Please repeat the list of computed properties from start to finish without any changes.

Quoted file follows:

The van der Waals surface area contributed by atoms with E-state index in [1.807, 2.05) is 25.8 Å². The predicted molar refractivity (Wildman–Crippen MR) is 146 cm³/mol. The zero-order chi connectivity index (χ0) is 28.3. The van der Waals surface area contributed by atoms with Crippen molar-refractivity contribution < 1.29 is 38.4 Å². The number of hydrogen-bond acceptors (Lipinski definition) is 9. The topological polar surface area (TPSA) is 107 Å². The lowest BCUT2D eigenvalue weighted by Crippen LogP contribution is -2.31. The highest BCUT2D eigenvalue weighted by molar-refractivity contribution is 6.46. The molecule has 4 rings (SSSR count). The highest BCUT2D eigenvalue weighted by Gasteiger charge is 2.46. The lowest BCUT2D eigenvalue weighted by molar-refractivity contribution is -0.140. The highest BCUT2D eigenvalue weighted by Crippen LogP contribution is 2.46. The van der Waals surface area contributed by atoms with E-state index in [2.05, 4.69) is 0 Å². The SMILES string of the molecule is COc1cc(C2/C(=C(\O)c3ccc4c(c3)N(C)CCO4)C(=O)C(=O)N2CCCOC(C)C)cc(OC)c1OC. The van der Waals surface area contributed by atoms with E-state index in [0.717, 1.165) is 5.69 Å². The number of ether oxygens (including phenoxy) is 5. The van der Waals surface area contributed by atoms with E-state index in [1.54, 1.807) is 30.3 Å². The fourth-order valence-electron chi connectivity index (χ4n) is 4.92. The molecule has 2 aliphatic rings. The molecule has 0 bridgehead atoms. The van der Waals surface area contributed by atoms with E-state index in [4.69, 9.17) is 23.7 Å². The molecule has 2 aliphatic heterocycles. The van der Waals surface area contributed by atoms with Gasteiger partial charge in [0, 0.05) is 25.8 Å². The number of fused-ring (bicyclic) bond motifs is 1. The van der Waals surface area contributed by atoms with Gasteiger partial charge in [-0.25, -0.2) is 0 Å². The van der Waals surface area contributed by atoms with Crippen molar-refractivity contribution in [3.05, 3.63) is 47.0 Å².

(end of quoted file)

The van der Waals surface area contributed by atoms with E-state index in [1.807, 2.05) is 25.8 Å². The predicted molar refractivity (Wildman–Crippen MR) is 146 cm³/mol. The zero-order chi connectivity index (χ0) is 28.3. The van der Waals surface area contributed by atoms with Crippen molar-refractivity contribution < 1.29 is 38.4 Å². The number of hydrogen-bond acceptors (Lipinski definition) is 9. The topological polar surface area (TPSA) is 107 Å². The lowest BCUT2D eigenvalue weighted by Crippen LogP contribution is -2.31. The highest BCUT2D eigenvalue weighted by molar-refractivity contribution is 6.46. The molecule has 4 rings (SSSR count). The highest BCUT2D eigenvalue weighted by Gasteiger charge is 2.46. The lowest BCUT2D eigenvalue weighted by molar-refractivity contribution is -0.140. The highest BCUT2D eigenvalue weighted by Crippen LogP contribution is 2.46. The van der Waals surface area contributed by atoms with E-state index in [2.05, 4.69) is 0 Å². The SMILES string of the molecule is COc1cc(C2/C(=C(\O)c3ccc4c(c3)N(C)CCO4)C(=O)C(=O)N2CCCOC(C)C)cc(OC)c1OC. The van der Waals surface area contributed by atoms with E-state index in [0.717, 1.165) is 5.69 Å². The number of ether oxygens (including phenoxy) is 5. The van der Waals surface area contributed by atoms with E-state index in [1.54, 1.807) is 30.3 Å². The fourth-order valence-electron chi connectivity index (χ4n) is 4.92. The molecule has 2 aliphatic rings. The molecule has 0 bridgehead atoms. The van der Waals surface area contributed by atoms with E-state index in [4.69, 9.17) is 23.7 Å². The molecule has 2 aliphatic heterocycles. The van der Waals surface area contributed by atoms with Gasteiger partial charge in [0, 0.05) is 25.8 Å². The number of fused-ring (bicyclic) bond motifs is 1. The van der Waals surface area contributed by atoms with Gasteiger partial charge in [-0.25, -0.2) is 0 Å². The van der Waals surface area contributed by atoms with Crippen molar-refractivity contribution in [3.05, 3.63) is 47.0 Å².